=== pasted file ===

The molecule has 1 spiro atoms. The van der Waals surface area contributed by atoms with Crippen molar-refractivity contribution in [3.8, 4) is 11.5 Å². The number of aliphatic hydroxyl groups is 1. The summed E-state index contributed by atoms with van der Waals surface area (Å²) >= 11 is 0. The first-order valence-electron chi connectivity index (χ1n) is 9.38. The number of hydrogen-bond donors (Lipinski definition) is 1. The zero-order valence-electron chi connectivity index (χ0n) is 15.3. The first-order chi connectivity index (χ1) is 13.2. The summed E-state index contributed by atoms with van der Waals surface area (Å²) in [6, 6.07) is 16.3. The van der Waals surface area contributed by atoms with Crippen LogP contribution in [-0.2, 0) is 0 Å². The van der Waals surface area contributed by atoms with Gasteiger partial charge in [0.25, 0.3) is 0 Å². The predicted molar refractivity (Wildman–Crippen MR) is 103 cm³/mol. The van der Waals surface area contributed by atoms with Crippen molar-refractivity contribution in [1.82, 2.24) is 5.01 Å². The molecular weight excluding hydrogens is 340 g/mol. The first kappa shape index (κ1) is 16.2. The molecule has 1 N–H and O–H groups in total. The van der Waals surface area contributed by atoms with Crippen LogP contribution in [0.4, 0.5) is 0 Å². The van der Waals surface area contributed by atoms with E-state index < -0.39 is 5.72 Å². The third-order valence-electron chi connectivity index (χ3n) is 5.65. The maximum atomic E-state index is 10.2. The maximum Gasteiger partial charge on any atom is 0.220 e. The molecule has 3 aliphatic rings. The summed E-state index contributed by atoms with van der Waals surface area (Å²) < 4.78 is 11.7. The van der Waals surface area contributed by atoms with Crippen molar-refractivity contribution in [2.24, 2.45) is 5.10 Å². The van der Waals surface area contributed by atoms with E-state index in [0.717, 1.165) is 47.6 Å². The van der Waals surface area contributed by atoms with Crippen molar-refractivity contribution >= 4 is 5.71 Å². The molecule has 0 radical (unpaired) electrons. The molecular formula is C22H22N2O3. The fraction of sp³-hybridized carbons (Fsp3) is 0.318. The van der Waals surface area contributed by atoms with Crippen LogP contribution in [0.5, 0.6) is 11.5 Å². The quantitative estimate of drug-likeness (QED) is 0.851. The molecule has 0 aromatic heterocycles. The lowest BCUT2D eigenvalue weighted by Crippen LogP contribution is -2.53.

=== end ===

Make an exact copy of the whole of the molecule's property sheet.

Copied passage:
The molecule has 1 spiro atoms. The van der Waals surface area contributed by atoms with Crippen molar-refractivity contribution in [3.8, 4) is 11.5 Å². The number of aliphatic hydroxyl groups is 1. The summed E-state index contributed by atoms with van der Waals surface area (Å²) >= 11 is 0. The first-order valence-electron chi connectivity index (χ1n) is 9.38. The number of hydrogen-bond donors (Lipinski definition) is 1. The zero-order valence-electron chi connectivity index (χ0n) is 15.3. The first-order chi connectivity index (χ1) is 13.2. The summed E-state index contributed by atoms with van der Waals surface area (Å²) in [6, 6.07) is 16.3. The van der Waals surface area contributed by atoms with Crippen LogP contribution in [-0.2, 0) is 0 Å². The van der Waals surface area contributed by atoms with Gasteiger partial charge in [0.25, 0.3) is 0 Å². The predicted molar refractivity (Wildman–Crippen MR) is 103 cm³/mol. The van der Waals surface area contributed by atoms with Crippen molar-refractivity contribution in [1.82, 2.24) is 5.01 Å². The molecular weight excluding hydrogens is 340 g/mol. The first kappa shape index (κ1) is 16.2. The molecule has 1 N–H and O–H groups in total. The van der Waals surface area contributed by atoms with Crippen LogP contribution in [0.4, 0.5) is 0 Å². The van der Waals surface area contributed by atoms with E-state index < -0.39 is 5.72 Å². The third-order valence-electron chi connectivity index (χ3n) is 5.65. The maximum atomic E-state index is 10.2. The maximum Gasteiger partial charge on any atom is 0.220 e. The molecule has 3 aliphatic rings. The summed E-state index contributed by atoms with van der Waals surface area (Å²) < 4.78 is 11.7. The van der Waals surface area contributed by atoms with Crippen molar-refractivity contribution in [2.24, 2.45) is 5.10 Å². The van der Waals surface area contributed by atoms with E-state index in [0.717, 1.165) is 47.6 Å². The van der Waals surface area contributed by atoms with Crippen molar-refractivity contribution >= 4 is 5.71 Å². The molecule has 0 radical (unpaired) electrons. The molecular formula is C22H22N2O3. The fraction of sp³-hybridized carbons (Fsp3) is 0.318. The van der Waals surface area contributed by atoms with Crippen LogP contribution in [0.5, 0.6) is 11.5 Å². The quantitative estimate of drug-likeness (QED) is 0.851. The molecule has 0 aromatic heterocycles. The lowest BCUT2D eigenvalue weighted by Crippen LogP contribution is -2.53.